Maximize Profit: Making the most out of every lease and sale is what defines CRE success. The fact is Millennial executives will go the extra mile to set up shop in a building that supports a tech-enabled workspace and protects the environment. Because of this, smart buildings retain tenants longer and sell for higher profits. In light of this, the market for global building energy management systems (BEMS) is expected to grow to $5.2 billion by 2020, at a CAGR of 17 percent from 2017.
Optimize Management: Reactive equipment repair and maintenance is expensive. Boots on the ground and truck rolls eat up CRE profits fast. Conversely, smart buildings promote proactive maintenance. Using real-time data, smart building managers cut cost by recognizing problems before they get out of hand. This reduces the number of truck rolls and improves long-term decisions relative to equipment investment and replacement.
Increase Tenant Satisfaction: Strong landlord-tenant interaction breeds loyalty which breeds tenant retention. Smart buildings facilitate the interaction by responding to tenant needs, supporting both an integrated, technology-enabled workplace and conscientious energy management practices. With smart building solutions in place, landlords can achieve:
Dynamic lighting and HVAC control for improved tenant comfort.
Proactive, responsive facilities management using real-time information delivered via IoT technology.
Significant reductions in energy consumption for a more attractive brand and healthier bottom line.
The “D” Word No Longer a Threat
So, if smart building technology can really support all that, why aren’t more CRE firms jumping into the smart building pool?
The answer may be that, historically, smart building technology has presented mostly point solutions on the way to a patchwork version of nirvana. One HVAC remote monitoring solution gets deployed here, followed by a lighting control system deployed there, leading to a separate security sensor system deployed somewhere else. In short order, more chaotic disruption is created than cohesion, amounting to what one Realcomm panelist labeled “the D word,” anathema to CRE executives everywhere.
The good news is smart building technology has evolved appreciably. Advances in technology and partnerships among technology companies have addressed much of the patchwork problem. And, with proven cloud-based Software as a Service (SaaS) now an accepted reality, the cost to incrementally implement a program has dropped dramatically, eliminating upfront capital costs and paving the way for adoption by subscription service.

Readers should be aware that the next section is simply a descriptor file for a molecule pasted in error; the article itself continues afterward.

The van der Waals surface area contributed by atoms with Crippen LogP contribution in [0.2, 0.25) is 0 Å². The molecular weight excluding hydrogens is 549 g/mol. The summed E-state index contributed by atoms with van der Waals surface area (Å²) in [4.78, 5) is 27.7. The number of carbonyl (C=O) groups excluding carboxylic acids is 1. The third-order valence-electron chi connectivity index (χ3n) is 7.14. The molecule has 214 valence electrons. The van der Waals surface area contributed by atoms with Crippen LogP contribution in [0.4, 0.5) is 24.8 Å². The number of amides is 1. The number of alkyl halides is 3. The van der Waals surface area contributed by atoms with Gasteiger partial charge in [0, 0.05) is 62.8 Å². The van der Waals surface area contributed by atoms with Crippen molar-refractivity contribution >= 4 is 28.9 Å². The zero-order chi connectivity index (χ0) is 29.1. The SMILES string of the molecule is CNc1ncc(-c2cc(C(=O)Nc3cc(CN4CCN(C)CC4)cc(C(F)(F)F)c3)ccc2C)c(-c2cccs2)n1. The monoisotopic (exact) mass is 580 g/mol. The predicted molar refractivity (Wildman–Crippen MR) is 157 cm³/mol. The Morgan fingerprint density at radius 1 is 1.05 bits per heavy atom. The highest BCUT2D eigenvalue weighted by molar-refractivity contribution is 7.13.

To quote Navigant Research, “IoT smart building systems represent a coordination of technologies and advisory services that create a new infrastructure in commercial buildings to enable the changes in processes and the benefits described above.”
Namely, information technology, a core driver in the IoT movement, serves to facilitate system integration, networking, communications and data management. It effectively collects and communicates actionable information from building systems, including legacy systems, to CRE stakeholders, for improved analytics and proactive facilities management.
As well, the pressure for CRE firms to technically staff up is no longer a table stake. Outsourced advisory services have bridged the gap, allowing CRE executives to focus on what they do best, while trained professionals provide 24/7 vigil over critical systems.
This combined IoT platform now offers CRE firms the technical expertise, integrated technology and single version of truth required to effectively manage equipment, reduce energy consumption, improve tenant service, differentiate in a crowded marketplace and supercharge the bottom line.
An Industry on the Brink of a Breakthrough
In all fairness, CRE executives today do not deserve the Luddite label. Luddites, after all, marched against and destroyed the technology they so feared. Conversely, the CRE world is actively seeking new input and embracing smart building technology with great interest.
As the record turnout for Realcomm’s technology panel recently demonstrated, today’s CRE industry is ready for a new injection of success. And smart building technology is providing it. Wherever there is a way to maximize profits, optimize management and increase tenant satisfaction, you can be sure CRE leaders will be leading the charge.